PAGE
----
Duke University is an early adopter for FOLIO, an open source library services platform that will give us tools to better support the information needs of our students, faculty, and staff. A core team in Library Systems and Integration Support began forming in January 2019 to help Duke move to FOLIO. I joined that team in January 2019 and began work as an IT Business Analyst.
In preparation for going-live with FOLIO, we formally kicked off our local implementation effort in January 2020. More than 40 local subject experts have joined small group teams to work on different parts of the FOLIO project. These experts are invaluable to Library IT staff: they know how the library’s work is done, which features need to be prioritized over others, and are committed to figuring out how to transition their work into the FOLIO environment.
If you’re reading this in April 2020 and thinking “wasn’t January ten years ago?” you’re not alone. Because the FOLIO Project is international, with partners all over the world, many of us are used to working via remote tools like Slack, Microsoft Teams, and Zoom. But that is a far cry from doing ALL of our work that way, while also taking care of our families and ourselves. It’s a huge credit to all library staff that while the University was swiftly pivoting to remote work, we were able to keep our implementation work going.
One of the first big, messy areas that we knew we needed to work on was using locations.
Locations are essential to how patrons know where an item is at the Duke Libraries. When you look up a book in our catalog and the system tells you Where to Find It, it’s using location information from our systems. Library staff also use locations to understand how often items are borrowed, decide when to move items to our off-campus storage, and decide when we to buy new items to keep our collections up to date.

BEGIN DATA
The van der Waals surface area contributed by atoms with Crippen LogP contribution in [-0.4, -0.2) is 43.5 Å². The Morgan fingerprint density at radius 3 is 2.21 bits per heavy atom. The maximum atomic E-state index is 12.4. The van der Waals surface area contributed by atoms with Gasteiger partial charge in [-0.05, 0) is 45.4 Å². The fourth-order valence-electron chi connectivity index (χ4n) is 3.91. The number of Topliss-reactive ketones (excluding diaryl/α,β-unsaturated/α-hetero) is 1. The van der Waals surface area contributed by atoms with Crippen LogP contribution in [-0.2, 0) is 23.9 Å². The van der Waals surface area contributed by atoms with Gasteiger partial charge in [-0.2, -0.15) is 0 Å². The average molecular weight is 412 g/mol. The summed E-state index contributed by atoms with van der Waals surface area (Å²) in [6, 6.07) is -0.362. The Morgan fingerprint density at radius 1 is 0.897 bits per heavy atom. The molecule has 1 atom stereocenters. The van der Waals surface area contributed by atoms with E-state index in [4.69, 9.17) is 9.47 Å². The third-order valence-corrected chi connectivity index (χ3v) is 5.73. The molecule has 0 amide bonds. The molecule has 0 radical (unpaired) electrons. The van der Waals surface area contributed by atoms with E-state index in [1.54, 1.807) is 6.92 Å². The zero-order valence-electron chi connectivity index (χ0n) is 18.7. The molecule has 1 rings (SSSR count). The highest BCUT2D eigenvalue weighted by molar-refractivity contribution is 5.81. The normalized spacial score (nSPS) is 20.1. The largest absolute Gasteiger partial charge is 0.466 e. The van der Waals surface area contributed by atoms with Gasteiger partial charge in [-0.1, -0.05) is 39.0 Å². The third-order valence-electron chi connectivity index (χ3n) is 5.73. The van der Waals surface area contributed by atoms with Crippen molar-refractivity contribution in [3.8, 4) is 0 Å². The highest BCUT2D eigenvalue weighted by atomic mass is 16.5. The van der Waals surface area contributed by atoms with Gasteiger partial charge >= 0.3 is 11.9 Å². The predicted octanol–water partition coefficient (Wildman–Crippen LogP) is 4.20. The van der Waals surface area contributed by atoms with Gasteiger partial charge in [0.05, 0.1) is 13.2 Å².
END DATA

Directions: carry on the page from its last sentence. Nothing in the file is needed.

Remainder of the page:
A group of FOLIO team members came together from different working areas, including public services, cataloging, acquisitions, digital resources and assessment. I convened those discussions as a lead for our Configurations team. Over the course of late February and March 2020, we met three times as a group using Zoom and delved deep into learning about locations in our current system and how they will work in FOLIO. Staff members shared their knowledge with each other about their functional areas, allowing us to identify potential gaps in FOLIO functionality, as well as things we could improve now, without waiting for FOLIO to deploy.
This team identified two potential paths forward – one that was straightforward, and one that was more creative and would adapt the FOLIO four-level locations in a new way. In our final meeting – where we had hoped to decide between the two options, our subject experts grappled with the challenges, risks and rewards of the two choices and were able to recommend a path forward together. Ultimately, the team agreed that the creative option was the best choice, but both options would work – and that guidance helped us decide how to make a first pass on configuring locations and move the project forward.
The most important part of these meetings was valuing the expertise of our library staff and working to support them as they decided what would work the best for the library’s needs. I am deeply appreciative of the staff who committed the time to these discussions while also figuring out how to move their regular jobs to remote work. Our FOLIO implementation is all the better because of their collaborative spirit.